A Loss That Feels Good for Patterson

Pitcher John Patterson makes his first start in 63 days for the Nationals. He had been on the disabled list for two months with forearm tendinitis.
Pitcher John Patterson makes his first start in 63 days for the Nationals. He had been on the disabled list for two months with forearm tendinitis. (By Jonathan Newton -- The Washington Post)
By Barry Svrluga
Washington Post Staff Writer
Saturday, June 24, 2006

BALTIMORE, June 23 -- John Patterson wants nothing out of order, neither his hair nor his pregame routine. Yet all that can get messed up when you haven't pitched in 63 days. The five-day cycle for a starting pitcher, the one that is Patterson's inner clock, was gone. His season, in effect, started over.

When Patterson arrived Friday at Camden Yards, the flip-flops went on his feet, the earphones from his iPod went in his head and the game face came across his mug, now marked by a goatee. But shoot, he hadn't started since April 21, back when the season was young and the weather was cool. Shouldn't he do something different, like look at more video of the Baltimore Orioles?

"There were," Patterson said, "still some spots that I didn't feel comfortable with."

Such is his nature that the Washington Nationals were completely satisfied with Patterson's six-inning, six-hit effort in Friday night's 2-1 loss to the Orioles, yet Patterson needed more analysis. The rhythm of the game, he said, threw him off, as if it were flying by, even as he allowed the Orioles no extra base hits, even as they managed to push across just two runs, only one of them earned. The organization, for its part, was more than happy.

"That's not the phrase to describe it," Manager Frank Robinson said. "I thought it was an excellent outing for him, period. Something we haven't been getting lately -- a well-pitched ballgame."

Imagine that. Patterson was activated prior to Friday's game after missing two months with forearm tendinitis, and the plodding recovery involved a series of fits and starts all dictated by the franchise's stated goal of protecting a pitcher they feel could be their ace.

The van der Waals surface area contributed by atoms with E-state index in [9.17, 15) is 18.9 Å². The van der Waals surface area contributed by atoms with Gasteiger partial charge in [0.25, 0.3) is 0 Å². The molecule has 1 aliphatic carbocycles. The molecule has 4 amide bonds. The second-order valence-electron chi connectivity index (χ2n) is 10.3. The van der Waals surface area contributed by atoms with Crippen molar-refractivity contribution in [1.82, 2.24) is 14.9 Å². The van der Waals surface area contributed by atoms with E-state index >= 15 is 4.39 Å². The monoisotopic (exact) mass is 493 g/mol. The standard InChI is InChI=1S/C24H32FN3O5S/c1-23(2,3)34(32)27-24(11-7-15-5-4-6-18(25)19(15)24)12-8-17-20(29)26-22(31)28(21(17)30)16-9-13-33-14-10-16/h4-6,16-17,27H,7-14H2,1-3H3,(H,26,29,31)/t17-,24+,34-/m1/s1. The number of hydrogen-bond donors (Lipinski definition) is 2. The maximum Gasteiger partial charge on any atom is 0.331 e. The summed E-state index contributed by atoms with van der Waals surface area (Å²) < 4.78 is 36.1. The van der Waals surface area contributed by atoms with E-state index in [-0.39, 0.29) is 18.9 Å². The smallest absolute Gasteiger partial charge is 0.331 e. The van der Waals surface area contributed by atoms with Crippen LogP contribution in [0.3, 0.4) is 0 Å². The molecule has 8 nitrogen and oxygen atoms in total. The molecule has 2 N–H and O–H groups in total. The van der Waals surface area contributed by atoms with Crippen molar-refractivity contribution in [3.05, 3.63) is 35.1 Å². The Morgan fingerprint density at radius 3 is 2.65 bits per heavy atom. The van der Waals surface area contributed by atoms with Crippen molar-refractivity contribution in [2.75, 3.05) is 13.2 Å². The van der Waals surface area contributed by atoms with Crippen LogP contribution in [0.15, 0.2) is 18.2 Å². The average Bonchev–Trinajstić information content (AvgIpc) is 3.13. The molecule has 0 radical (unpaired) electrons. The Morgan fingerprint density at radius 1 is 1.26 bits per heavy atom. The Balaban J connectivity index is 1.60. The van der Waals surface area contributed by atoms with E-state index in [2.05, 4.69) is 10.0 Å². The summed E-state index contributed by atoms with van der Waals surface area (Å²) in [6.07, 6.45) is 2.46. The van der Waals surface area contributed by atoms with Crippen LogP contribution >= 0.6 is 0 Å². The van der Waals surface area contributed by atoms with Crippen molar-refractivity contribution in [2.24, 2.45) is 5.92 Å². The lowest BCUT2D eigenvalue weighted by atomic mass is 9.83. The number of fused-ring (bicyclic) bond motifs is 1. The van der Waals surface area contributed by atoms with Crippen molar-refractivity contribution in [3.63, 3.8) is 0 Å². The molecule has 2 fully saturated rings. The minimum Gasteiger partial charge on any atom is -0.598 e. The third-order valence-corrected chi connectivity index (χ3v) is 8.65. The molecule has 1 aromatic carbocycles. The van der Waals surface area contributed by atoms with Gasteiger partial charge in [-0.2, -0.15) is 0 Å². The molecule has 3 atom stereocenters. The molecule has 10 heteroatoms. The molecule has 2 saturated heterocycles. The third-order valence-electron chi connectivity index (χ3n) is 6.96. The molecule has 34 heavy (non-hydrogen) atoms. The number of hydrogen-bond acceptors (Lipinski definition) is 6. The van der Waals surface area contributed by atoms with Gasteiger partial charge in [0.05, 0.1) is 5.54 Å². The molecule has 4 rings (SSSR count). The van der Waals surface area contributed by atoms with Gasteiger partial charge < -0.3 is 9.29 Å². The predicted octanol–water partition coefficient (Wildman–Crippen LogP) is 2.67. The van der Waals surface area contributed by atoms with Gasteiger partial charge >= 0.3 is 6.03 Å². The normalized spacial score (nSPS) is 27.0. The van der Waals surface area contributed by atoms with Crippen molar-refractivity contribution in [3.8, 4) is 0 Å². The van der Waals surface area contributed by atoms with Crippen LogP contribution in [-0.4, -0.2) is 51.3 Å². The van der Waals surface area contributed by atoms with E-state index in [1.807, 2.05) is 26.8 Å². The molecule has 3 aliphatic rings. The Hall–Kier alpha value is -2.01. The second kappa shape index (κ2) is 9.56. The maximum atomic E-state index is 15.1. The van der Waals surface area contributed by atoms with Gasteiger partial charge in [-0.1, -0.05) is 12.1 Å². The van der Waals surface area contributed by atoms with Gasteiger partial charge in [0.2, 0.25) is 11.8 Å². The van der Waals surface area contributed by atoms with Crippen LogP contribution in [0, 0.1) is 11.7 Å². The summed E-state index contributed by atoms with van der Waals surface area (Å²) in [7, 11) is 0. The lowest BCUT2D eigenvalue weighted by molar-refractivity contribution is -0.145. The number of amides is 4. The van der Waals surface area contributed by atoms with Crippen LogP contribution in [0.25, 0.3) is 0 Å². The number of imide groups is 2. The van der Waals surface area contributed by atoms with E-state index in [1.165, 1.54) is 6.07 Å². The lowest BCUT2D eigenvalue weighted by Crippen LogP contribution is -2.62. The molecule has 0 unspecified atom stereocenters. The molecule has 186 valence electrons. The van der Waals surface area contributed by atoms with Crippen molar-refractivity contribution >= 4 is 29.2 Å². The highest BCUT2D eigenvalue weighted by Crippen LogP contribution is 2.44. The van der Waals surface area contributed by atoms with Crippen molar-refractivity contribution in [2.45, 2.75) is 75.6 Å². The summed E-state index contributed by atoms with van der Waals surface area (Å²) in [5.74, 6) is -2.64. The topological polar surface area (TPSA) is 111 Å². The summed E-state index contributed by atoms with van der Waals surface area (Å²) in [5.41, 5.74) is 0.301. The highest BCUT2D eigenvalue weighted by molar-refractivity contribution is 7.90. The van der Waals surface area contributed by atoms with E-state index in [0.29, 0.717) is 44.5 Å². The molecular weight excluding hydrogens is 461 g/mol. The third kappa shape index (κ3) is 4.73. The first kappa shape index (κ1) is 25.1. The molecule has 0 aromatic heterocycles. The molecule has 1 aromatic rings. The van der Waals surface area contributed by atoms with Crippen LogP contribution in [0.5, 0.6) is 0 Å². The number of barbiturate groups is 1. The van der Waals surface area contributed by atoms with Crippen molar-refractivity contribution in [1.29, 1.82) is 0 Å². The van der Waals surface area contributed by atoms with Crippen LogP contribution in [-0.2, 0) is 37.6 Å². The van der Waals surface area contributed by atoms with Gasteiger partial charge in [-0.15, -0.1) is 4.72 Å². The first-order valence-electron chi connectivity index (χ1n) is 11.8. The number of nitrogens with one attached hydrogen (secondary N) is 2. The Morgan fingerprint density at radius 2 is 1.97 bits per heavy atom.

But when an ace remains in the deck unplayed, the team must fill in, and the Nationals have had trouble doing that recently. Their lost week in Boston -- three straight losses to the Red Sox in which their starters gave up 18 earned runs in 11 combined innings -- left them screaming for . . . well, for something like Patterson provided.

His fastball hovered in the low 90s, as he planned. His breaking pitches came and went, as was to be expected. The two runs scored on two singles, a sacrifice bunt and a sacrifice fly in the third and an error, stolen base and two-out RBI single from Corey Patterson in the sixth. He threw 82 pitches and started 14 of the 25 men he faced with a strike.

"I was in some situations tonight that I had to battle and I had to compete to get out of," Patterson said. "And getting out of some of those jams was a lot of fun. I had a good time out on the mound."

In the fourth, with the Nationals trailing 1-0, Patterson got Kevin Millar to pop softly to shortstop with a man on base. When the ball settled into the glove of Royce Clayton, Patterson pumped his fist three times, then pounded it onto his glove, the one with the flag of his home state of Texas stitched into it.

"We hadn't really done much at the plate right there," Patterson said. "I was trying to fire the guys up."

The guys, though, provided next to nothing.

"It's too bad we couldn't do anything for him," right fielder Jose Guillen said.

"Every fifth day, your team should be better," General Manager Jim Bowden said. "This is one of our top young pitchers in our whole system. He's one of the few guys who has the potential to be a [number] 1 or [number] 2."

To do that, he must pitch. To pitch, he must be healthy. That process finally started again Friday.

"Everything that I threw up there tonight felt good and with a purpose," he said. "I was healthy."

© 2006 The Washington Post Company